This was it. The race I’d be dreaming of since taking up triathlon. Over the past few years, whenever a training session got tough, or I was lacking in motivation, I would think about one day racing around the streets of Kona alongside the best in the world, and without fail this would get me pumped up.
Quite unbelievably, I slept like a baby. I felt super relaxed before going to bed, and seemed to nod off straight away. I always, without fail, wake up about 2 hours before my alarm is meant to go off and struggle to sleep, eventually giving up. Not today – I was rudely awoken by my alarm (4am) and slipped out of bed, trying not to wake Katie up.
The first chance I had to look at my phone was over my bowl of porridge, which nearly led to it becoming a bonus topping (raisins and syrup for those who were wondering.) I was absolutely blown away by the number of messages of good luck and support I’d received during the night. I hadn’t anticipated getting so emotional this early in the day but it was impossible not to – it was both overwhelming and incredible. I took my time to read through each one and really appreciate how lucky I am to have so many awesome friends.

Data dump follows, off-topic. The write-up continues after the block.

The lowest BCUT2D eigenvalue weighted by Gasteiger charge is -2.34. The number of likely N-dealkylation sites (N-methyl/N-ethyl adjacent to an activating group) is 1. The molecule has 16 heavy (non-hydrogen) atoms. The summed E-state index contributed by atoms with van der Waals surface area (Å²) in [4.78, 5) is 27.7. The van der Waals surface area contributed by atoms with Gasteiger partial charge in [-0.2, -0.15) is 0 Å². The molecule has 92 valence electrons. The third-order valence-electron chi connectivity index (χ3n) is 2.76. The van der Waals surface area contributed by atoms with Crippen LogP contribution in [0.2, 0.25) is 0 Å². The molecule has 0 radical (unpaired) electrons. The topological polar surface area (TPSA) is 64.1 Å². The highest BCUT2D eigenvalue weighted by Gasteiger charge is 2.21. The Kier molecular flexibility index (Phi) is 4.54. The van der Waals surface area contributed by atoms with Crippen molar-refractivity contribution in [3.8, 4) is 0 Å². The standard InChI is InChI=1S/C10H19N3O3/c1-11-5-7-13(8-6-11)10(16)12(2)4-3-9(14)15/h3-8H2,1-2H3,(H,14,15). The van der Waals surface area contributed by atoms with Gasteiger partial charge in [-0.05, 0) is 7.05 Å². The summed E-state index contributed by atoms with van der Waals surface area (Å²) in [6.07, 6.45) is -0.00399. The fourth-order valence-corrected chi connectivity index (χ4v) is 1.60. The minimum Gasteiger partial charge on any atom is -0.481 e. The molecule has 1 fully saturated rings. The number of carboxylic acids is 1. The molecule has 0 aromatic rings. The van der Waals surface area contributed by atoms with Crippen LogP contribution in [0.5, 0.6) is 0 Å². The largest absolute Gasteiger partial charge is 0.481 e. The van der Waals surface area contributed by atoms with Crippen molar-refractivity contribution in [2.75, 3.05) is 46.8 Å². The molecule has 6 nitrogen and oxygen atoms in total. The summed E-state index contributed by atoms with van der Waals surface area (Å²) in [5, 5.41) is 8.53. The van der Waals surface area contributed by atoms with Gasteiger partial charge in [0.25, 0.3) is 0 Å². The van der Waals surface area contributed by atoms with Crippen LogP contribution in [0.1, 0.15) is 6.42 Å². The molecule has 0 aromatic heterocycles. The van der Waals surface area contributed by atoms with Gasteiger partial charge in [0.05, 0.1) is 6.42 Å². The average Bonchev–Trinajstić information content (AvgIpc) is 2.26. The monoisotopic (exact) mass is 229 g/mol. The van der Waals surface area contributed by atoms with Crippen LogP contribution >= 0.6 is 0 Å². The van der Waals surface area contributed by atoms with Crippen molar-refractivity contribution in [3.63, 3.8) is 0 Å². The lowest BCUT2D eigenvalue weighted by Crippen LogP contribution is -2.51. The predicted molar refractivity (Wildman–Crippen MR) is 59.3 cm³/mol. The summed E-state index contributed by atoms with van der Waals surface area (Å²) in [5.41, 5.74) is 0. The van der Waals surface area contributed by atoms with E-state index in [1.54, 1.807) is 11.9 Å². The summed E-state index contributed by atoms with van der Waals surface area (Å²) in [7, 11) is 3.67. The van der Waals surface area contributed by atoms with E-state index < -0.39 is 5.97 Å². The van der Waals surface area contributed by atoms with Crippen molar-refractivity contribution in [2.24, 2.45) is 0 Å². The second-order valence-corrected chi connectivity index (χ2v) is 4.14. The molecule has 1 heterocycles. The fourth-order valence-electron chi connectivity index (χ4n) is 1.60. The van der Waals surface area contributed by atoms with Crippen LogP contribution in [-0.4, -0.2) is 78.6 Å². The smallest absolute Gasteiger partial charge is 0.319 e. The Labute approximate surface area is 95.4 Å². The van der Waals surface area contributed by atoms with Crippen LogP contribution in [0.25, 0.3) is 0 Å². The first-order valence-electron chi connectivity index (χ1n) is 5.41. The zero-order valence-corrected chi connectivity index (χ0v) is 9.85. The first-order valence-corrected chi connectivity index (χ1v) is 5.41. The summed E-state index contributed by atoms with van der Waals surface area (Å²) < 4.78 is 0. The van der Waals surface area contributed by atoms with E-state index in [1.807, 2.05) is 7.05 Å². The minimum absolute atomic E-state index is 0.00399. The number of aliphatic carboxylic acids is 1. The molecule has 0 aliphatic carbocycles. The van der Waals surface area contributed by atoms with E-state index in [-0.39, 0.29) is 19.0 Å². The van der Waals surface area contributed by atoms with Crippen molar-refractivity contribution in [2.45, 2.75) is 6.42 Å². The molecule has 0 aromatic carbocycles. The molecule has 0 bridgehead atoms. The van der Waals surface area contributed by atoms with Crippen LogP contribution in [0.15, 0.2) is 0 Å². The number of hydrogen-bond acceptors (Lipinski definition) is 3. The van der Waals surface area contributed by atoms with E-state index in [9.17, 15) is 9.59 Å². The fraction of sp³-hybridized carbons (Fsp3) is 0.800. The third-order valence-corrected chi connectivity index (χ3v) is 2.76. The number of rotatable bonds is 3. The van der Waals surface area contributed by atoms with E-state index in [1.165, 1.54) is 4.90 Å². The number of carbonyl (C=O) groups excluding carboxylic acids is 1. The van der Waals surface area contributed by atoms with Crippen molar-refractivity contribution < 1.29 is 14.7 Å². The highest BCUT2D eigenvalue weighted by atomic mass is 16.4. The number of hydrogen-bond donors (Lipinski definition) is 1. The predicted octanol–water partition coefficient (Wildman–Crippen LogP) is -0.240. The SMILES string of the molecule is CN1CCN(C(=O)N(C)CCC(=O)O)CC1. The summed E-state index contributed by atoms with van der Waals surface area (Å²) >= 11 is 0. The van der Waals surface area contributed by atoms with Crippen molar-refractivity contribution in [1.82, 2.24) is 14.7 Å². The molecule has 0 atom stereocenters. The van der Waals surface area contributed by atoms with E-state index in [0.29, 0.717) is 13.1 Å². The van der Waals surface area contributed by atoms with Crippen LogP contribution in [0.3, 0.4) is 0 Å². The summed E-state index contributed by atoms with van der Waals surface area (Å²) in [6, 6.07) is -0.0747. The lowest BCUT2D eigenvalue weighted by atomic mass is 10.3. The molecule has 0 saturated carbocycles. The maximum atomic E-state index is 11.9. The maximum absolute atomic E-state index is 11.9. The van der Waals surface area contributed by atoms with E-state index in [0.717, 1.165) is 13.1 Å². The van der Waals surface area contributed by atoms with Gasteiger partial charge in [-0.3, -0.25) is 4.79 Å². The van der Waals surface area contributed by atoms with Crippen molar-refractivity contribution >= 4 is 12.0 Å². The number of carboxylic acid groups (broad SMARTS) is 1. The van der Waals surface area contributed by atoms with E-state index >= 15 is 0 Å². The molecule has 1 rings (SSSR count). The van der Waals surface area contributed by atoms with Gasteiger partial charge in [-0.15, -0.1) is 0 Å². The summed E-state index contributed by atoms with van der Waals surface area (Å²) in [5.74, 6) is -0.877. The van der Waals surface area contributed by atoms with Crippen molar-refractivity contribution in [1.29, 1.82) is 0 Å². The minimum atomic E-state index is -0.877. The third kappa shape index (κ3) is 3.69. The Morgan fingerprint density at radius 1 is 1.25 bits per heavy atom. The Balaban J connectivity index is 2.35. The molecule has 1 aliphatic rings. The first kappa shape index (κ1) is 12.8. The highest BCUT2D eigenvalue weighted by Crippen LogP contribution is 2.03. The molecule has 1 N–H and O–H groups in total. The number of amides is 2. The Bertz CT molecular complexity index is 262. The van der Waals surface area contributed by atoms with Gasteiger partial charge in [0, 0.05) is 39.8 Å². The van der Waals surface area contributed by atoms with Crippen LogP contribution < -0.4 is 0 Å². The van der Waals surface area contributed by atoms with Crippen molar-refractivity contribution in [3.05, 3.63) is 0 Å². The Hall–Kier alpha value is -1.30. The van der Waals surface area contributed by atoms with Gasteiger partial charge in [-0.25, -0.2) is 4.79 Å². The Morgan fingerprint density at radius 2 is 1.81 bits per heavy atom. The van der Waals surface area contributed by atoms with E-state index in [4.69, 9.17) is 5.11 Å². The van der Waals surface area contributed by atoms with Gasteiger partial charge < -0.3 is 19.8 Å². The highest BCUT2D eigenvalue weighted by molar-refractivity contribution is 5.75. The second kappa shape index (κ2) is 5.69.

By this time, Katie had dragged herself out of bed (4.30am – ouch), and surprised me with a card and my very own Hawaiian number plate (long story, but another dream of mine). Screw finishing Kona – that was all I really wanted! During this time I was dealing with cock up #1 of the day, as I’d managed to freeze solid both my bike bottles that I’d be using for nutrition during the ride.
Quickly realising there was no way they’d defrost by the time I started the bike and I would therefore be trying to drink blocks of ice, I decided to pop them in the oven to bake for a bit. Asking Katie for advice, she suggested this would quite probably melt them and it’d be much better to put them in the microwave. After a quick blast it was job kinda done and they were now drinkable albeit slightly lukewarm.
We’d bagged an apartment within a 15 walk from transition, which was an absolute dream come race morning. I’d arranged to meet fellow Brit and all around good egg Chris Wallace, who’d soundly thrashed me at Ironman Wales last year. We ended up spending a good deal of the week together, and it’s a shame he’s packed his bags and moved over to Sydney – don’t blame him though.
The walk down took us past the finish line and the hairs on the back of my neck were already on end; this was hopefully where I’d be at some point this afternoon/evening, very much living out the dream I’d had all those years ago. At this point Katie and I said our goodbyes, as she went off to find a good spot on the wall to watch the swim – it’s prime real estate and you’ve got to be down early if you want a good view!